Wed | Oct 4, 2023

Handing it to Shericka and Fred

Published:Tuesday | July 19, 2022 | 12:15 AMHubert Lawrence/Gleaner Writer
Fred Kerley
Fred Kerley
Shericka Jackson.
Shericka Jackson.

Track coaches must hate Shericka Jackson and Fred Kerley. After the success by this pair of reluctant 400-metre runners over the 100 metres at the World Athletics Championships, coaches are going to have a tough time convincing pain-weary youngsters to commit to the one-lap run when training for the Boys and Girls’ Athletics Championships starts in September.

With one mind, Kerley and Jackson walked away from 400 metres bronze medals at the 2019 World Championships into the short sprints, and now, they are poster children for moving down in distance.

After his win at the World Championships in Eugene, Kerley inherits the traditional title of ‘fastest man alive’. The soft spoken Texas went to Eugene with the Olympic silver medal from 2021 and the fastest times of 2022 at 9.76 and 9.77 seconds, respectively, and in the cool evening air in the Oregon city, he arrived at the finish just in time to lean past his teammate Marvin Bracy, 9.86 to 9.88 seconds.

Those who suffered through 400m workouts this season will be getting their Kerley-Jackson excuses ready for September. After all, if 2015 and 2019 World 400m bronze medallist Jackson can migrate to the 100m with such success, it’s a tempting option. Jackson lost to now five-time 100m champion Shelly-Ann Fraser-Pryce, but got the silver with a personal best of 10.73.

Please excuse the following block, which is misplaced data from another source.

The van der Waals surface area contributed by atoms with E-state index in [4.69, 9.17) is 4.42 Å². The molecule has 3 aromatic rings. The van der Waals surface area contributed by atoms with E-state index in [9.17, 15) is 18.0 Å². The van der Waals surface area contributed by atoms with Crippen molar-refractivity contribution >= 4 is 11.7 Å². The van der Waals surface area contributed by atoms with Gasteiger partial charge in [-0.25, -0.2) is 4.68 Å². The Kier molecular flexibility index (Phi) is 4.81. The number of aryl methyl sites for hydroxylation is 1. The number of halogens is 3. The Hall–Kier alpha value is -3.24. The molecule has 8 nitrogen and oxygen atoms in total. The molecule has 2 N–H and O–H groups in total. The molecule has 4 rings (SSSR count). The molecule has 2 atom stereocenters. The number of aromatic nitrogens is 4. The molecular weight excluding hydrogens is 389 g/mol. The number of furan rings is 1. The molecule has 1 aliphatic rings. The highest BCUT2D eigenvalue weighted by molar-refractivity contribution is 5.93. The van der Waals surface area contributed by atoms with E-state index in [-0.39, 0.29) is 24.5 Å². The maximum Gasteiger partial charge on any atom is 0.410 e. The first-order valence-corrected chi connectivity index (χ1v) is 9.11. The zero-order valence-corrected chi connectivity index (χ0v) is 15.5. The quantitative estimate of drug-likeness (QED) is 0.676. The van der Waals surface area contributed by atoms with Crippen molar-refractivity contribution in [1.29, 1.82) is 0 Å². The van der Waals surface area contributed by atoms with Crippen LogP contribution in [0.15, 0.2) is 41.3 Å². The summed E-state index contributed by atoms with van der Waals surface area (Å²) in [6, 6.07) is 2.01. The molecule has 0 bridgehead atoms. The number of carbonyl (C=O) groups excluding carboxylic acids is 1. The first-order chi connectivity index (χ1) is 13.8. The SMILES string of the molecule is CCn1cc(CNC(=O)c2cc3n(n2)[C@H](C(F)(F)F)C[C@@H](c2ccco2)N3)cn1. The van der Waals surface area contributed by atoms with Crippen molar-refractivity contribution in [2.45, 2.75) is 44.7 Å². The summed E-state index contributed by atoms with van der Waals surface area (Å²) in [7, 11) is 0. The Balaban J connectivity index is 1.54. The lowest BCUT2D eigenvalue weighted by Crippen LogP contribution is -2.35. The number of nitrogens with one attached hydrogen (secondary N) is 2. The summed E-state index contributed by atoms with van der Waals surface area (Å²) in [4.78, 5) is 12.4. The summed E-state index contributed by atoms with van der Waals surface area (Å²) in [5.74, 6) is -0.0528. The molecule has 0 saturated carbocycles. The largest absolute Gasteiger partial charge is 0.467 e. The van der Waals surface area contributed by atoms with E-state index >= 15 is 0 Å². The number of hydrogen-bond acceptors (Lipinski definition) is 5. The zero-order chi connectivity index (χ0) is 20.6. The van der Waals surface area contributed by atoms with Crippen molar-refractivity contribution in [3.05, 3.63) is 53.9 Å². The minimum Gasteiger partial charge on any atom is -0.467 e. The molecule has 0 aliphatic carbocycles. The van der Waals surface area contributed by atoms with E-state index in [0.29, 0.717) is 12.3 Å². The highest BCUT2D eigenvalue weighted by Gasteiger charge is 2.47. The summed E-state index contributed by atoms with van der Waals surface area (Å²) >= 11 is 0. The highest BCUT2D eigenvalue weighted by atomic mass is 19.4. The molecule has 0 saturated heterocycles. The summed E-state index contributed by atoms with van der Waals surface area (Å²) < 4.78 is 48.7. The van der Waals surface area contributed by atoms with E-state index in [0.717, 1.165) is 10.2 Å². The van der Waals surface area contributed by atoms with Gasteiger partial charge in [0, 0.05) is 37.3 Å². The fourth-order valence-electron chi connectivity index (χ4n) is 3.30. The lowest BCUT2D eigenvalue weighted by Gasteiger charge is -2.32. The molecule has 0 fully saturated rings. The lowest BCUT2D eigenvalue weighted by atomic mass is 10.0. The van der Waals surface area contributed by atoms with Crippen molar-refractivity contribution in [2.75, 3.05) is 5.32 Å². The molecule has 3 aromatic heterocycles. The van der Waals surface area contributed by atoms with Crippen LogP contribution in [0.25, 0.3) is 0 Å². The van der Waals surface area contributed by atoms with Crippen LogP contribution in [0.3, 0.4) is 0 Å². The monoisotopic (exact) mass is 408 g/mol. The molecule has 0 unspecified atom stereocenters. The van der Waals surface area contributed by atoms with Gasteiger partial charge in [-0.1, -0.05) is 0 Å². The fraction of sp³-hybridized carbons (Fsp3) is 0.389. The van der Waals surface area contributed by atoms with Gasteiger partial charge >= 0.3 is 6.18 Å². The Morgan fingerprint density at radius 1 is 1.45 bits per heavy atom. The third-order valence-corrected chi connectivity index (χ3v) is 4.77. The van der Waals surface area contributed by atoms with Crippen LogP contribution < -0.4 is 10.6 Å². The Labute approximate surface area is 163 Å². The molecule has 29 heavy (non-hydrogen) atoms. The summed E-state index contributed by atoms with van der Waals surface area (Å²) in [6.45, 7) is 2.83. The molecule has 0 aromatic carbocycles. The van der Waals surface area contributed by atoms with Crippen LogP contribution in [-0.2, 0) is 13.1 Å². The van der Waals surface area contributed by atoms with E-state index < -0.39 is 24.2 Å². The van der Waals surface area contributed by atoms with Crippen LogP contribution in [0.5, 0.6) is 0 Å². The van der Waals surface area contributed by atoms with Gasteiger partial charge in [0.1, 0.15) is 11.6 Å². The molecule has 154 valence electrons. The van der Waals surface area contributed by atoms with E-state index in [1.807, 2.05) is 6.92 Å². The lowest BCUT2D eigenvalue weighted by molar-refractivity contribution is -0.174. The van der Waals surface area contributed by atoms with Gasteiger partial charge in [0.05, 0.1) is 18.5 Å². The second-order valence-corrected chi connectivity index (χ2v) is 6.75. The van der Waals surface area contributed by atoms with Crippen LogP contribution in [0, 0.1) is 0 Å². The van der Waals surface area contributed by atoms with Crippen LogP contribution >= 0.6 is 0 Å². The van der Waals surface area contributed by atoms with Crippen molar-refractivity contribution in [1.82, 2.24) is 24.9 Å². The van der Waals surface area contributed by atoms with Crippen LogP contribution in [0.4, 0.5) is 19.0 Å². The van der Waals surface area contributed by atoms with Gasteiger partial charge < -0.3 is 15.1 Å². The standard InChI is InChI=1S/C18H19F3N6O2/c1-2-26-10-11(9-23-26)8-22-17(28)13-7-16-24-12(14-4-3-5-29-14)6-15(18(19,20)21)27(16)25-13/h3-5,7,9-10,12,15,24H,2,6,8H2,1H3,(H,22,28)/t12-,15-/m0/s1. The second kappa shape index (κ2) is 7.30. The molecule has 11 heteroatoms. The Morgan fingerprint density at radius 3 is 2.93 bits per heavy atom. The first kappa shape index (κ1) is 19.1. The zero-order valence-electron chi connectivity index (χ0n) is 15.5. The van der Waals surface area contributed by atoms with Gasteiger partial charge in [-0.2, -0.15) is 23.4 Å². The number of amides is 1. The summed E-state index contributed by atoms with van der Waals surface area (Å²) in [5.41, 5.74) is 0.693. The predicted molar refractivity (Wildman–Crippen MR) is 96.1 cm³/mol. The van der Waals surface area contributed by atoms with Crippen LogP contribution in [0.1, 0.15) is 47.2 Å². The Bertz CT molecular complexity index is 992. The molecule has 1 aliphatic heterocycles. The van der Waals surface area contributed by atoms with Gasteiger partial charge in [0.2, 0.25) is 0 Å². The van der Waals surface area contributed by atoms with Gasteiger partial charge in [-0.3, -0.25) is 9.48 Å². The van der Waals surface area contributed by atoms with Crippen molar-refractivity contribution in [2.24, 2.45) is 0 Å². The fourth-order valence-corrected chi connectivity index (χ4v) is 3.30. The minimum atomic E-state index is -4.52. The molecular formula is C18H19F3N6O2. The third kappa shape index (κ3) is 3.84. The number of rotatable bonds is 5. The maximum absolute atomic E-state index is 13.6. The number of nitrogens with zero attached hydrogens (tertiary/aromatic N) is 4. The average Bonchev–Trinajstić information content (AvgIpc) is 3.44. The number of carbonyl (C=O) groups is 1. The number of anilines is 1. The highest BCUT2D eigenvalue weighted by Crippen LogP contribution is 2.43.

Believe or not, this 49.47 seconds 400m ace is faster at the 100m than legendary Merlene Ottey, who set the national record at 10.74 seconds in 1996.

I know at least one high school coach who is already getting appeals from his 400m runners for him to move them to the 100 and 200 metres.

Not all of them will be able to run the 100m in 9.76 like Kerley or 10.73 like Jackson but the migration may produce big runners in the 200m. Jackson has already made this theory look reasonable. At the Jamaican Nationals, she sealed a sprint double with a tremendous run in the 200m. Off the turn in front, she seemed to draw on her reserves of 400m power and drove to the finish in 21.55 seconds, the third-fastest time in history.

She is a big favourite in the 200m.

Kerley has run the 200m in 19.76 seconds since his departure from the 400m, where his career best is 43.64 seconds, so watch him keenly in the Eugene 200m.

So here’s the big question. If 10.73 plus 49.47 equals 21.55 for Jackson. What will Kerley get when he mixes 9.76 with 43.64?